Im GY, Modayil RJ, Lin CT, Geier SJ, Katz DS, Feuerman M, Grendell JH. The appendix may protect against Clostridium difficile recurrence. Clinical gastroenterology and hepatology : the official clinical practice journal of the American Gastroenterological Association 2011 Dec; 9(12).
Im GY, Stavropoulos SN, Schrope BA. An unusual cause of pancreatitis. Gastroenterology 2011 Dec; 141(6).
Physicians and scientists on the faculty of the Icahn School of Medicine at Mount Sinai often interact with pharmaceutical, device and biotechnology companies to improve patient care, develop new therapies and achieve scientific breakthroughs. In order to promote an ethical and transparent environment for conducting research, providing clinical care and teaching, Mount Sinai requires that salaried faculty inform the School of their relationships with such companies.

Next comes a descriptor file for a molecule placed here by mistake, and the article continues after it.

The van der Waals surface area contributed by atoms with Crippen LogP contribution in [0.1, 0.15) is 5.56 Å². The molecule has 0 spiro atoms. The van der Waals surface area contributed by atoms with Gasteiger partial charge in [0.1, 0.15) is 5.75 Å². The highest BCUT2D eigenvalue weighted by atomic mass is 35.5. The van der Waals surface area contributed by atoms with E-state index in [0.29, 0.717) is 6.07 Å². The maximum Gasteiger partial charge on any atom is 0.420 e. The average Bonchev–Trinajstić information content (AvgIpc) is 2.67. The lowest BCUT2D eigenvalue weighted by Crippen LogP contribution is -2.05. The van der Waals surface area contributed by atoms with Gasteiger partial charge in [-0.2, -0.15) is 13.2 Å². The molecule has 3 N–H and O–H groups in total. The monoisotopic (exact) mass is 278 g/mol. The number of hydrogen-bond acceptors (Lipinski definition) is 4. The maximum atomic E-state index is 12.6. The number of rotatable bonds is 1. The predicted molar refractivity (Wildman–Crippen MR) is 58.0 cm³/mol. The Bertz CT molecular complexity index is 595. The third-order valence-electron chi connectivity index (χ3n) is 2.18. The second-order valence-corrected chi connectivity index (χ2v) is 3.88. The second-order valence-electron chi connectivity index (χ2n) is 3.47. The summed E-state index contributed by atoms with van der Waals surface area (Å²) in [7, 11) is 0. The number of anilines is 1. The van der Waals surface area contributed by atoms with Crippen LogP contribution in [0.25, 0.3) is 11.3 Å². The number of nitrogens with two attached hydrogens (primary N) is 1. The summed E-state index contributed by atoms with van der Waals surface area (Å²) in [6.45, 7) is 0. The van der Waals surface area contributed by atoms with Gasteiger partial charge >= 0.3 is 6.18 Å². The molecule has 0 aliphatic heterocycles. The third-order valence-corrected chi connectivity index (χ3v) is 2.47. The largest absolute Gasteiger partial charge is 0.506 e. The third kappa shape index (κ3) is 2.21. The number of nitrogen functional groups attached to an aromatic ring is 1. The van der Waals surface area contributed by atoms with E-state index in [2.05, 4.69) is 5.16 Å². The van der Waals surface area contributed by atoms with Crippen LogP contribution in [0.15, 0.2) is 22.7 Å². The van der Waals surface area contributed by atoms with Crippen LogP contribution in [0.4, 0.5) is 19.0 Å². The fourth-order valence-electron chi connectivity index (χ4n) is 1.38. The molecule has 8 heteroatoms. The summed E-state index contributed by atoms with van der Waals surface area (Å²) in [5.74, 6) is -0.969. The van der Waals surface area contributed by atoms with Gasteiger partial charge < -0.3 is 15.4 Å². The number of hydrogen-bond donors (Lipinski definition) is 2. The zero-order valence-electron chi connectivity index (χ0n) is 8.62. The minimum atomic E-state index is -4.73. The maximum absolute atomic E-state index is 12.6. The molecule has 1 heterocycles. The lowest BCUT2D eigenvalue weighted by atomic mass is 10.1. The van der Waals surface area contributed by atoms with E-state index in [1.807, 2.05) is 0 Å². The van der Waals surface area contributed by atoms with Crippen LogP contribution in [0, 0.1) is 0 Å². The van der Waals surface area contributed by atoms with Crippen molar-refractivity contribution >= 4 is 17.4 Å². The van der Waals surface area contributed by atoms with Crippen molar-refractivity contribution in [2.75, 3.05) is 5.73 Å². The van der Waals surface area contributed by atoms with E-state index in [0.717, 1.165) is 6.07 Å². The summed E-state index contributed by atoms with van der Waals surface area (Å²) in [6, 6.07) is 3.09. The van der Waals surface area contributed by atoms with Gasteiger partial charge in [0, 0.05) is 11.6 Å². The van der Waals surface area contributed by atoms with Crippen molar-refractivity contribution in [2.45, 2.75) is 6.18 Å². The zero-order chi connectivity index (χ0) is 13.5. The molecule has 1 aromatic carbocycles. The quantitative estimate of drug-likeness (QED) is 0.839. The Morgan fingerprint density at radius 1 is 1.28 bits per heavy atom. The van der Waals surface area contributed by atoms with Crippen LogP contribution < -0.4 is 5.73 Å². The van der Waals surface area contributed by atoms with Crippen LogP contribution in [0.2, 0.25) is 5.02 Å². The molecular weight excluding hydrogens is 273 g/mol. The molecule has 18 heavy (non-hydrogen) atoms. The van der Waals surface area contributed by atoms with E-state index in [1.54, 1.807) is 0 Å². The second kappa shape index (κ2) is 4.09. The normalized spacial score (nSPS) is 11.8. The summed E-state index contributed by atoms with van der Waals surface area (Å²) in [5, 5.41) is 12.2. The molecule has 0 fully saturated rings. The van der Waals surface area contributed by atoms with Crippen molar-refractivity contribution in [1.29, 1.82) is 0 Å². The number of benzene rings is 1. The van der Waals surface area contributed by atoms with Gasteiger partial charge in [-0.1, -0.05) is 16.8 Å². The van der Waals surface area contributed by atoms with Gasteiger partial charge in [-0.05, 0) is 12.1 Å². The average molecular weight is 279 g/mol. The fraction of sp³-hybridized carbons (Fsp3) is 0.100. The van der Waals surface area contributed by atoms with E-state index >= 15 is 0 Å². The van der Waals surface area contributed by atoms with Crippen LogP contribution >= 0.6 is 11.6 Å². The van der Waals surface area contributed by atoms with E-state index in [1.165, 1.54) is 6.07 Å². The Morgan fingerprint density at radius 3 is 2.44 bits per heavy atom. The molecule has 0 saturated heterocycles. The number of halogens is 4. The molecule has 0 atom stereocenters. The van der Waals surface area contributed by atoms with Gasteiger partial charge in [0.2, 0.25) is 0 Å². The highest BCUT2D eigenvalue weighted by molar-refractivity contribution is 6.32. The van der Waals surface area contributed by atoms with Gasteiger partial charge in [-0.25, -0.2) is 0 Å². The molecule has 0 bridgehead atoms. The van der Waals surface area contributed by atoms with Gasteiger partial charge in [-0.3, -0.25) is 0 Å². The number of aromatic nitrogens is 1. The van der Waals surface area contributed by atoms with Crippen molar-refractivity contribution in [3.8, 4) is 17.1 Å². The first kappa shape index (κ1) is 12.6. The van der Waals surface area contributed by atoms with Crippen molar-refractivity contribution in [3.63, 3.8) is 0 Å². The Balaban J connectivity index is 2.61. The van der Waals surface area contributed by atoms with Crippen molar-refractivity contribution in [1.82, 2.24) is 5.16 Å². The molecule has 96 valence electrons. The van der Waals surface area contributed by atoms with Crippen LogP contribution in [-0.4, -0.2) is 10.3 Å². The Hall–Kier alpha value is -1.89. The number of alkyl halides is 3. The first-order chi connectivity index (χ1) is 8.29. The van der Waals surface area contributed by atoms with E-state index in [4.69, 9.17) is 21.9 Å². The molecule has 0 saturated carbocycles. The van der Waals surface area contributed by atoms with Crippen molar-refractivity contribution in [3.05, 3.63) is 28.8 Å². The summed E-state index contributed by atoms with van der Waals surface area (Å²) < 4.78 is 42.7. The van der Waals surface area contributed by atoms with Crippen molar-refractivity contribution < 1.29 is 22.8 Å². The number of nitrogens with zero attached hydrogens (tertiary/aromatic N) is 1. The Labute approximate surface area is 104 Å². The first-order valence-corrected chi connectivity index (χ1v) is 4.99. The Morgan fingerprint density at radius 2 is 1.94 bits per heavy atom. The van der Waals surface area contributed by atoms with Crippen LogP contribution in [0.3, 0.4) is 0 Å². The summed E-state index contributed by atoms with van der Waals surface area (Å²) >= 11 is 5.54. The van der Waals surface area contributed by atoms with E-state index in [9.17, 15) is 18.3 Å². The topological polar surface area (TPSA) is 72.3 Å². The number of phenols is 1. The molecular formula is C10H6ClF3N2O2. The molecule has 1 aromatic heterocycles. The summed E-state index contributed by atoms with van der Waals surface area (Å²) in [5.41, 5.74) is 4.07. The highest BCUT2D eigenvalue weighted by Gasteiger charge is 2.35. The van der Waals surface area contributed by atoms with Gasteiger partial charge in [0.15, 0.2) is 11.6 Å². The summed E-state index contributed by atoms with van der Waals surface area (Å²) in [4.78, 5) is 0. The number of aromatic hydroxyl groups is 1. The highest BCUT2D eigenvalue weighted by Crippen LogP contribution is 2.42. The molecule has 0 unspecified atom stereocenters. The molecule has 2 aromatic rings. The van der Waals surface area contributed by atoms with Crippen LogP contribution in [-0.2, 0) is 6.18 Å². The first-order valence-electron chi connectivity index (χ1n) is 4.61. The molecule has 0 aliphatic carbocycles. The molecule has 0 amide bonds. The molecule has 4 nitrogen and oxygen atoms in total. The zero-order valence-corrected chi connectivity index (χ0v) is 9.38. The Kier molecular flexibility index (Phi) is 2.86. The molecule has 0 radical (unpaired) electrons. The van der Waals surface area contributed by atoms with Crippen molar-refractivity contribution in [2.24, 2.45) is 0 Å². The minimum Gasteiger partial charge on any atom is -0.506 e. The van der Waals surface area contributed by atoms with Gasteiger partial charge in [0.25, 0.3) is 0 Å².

Dr.Im did not report having any of the following types of financial relationships with industry during 2015 and/or 2016: consulting, scientific advisory board, industry-sponsored lectures, service on Board of Directors, participation on industry-sponsored committees, equity ownership valued at greater than 5% of a publicly traded company or any value in a privately held company. Please note that this information may differ from information posted on corporate sites due to timing or classification differences.